After a year of planning, new recommendations for physicians caring for DMD patients have been released
A comprehensive set of clinical care recommendations for the diagnosis and management of Duchenne muscular dystrophy (DMD) is now available to medical professionals and families.
The complete recommendations, in printable PDF format, can be read here:
“We think my grandmother was French Canadian, but she didn’t really talk about her history a lot,” says Carol Forde. “I don’t think the doctor knew what she died of. He said it was pneumonia, but she might have aspirated [inhaled food or liquids into the lungs]. It was a different time. We just accepted it.”
M.D. with MD Receives MDA Personal Achievement Award
John Quinlan, of Lakeside Park, Ky., has two criteria for doing most things, says his wife, Laura Sams. “He asks, one, ‘Will it accomplish something?’ And two, ‘Will I have fun doing it?’ He does not allow himself to give less than full effort to anything.”
Determination and drive have led Quinlan, director of the MDA Clinic at the University of Cincinnati (UC), to a great many accomplishments,...
OPMD is a form of muscular dystrophy in which symptoms usually first appear between the 30s and 60s, and primarily involve the muscles of the upper eyelids and the swallowing muscles. As these muscles weaken, patients have difficulty keeping their eyes open and find that food and liquids are increasingly hard to swallow. As OPMD progresses, it can weaken the muscles of the limbs,...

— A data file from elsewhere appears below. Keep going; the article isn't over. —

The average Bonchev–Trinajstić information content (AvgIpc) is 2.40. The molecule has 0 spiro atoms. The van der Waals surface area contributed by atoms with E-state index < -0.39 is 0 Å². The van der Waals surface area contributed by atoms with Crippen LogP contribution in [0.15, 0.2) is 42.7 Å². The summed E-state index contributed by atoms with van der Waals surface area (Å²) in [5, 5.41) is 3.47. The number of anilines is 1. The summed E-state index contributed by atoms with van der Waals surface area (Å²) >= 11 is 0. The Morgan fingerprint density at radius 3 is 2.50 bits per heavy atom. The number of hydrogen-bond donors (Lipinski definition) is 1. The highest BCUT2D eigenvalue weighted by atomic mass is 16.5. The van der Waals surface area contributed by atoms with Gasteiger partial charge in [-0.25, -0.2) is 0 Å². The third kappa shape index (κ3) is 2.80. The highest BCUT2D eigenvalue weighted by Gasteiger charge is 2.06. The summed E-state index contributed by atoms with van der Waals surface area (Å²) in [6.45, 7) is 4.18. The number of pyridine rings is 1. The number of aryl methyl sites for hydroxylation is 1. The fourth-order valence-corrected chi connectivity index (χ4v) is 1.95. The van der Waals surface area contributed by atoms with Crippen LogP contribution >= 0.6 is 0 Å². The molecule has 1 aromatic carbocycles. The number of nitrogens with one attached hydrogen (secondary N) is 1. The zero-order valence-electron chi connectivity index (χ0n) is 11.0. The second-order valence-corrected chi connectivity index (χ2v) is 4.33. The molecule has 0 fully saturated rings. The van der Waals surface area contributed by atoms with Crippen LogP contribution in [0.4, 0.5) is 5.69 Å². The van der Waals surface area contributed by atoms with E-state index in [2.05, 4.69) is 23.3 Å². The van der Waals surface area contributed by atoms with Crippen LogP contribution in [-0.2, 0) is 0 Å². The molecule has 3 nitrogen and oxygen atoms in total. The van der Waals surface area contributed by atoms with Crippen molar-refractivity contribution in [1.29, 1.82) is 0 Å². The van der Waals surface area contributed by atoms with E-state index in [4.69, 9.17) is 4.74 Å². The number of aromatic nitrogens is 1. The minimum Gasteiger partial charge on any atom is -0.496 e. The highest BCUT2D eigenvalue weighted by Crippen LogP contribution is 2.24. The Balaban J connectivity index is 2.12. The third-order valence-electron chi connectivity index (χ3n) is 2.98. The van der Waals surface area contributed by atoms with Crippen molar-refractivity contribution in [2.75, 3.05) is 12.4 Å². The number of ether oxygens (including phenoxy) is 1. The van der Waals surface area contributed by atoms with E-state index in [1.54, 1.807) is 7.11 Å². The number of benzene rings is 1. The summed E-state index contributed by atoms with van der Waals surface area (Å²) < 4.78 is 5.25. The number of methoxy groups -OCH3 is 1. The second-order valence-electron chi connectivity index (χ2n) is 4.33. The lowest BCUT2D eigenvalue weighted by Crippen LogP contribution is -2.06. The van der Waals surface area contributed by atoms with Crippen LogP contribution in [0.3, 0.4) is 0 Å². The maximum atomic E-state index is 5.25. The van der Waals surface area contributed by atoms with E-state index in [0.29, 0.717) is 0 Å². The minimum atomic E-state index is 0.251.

Chester Kahapea, once the jubilant face of Hawaii’s statehood, now adjusts to life with ALS
A new assisted-reproduction strategy may prevent transmission of mitochondrial disease
Scentists at Oregon Health and Science University in Portland have developed an assisted-reproduction technique that has the potential to allow mothers with mitochondrial myopathies and other mitochondrial diseases to virtually eliminate the risk of passing on the disease to their children.
Individuals and families struggle to manage the periodic paralyses, a group of diseases that’s too often misunderstood by teachers, employers and even health professionals.
People who know me know I lead an extremely active life,” says Linda Feld of Longwood, Fla. “People don’t see me as somebody on a scooter. I’m Linda, and I do all these things every day, and they know me for me. I tell people that periodic paralysis has become my friend. It’s along for the ride, but it’s not going to rule my life.”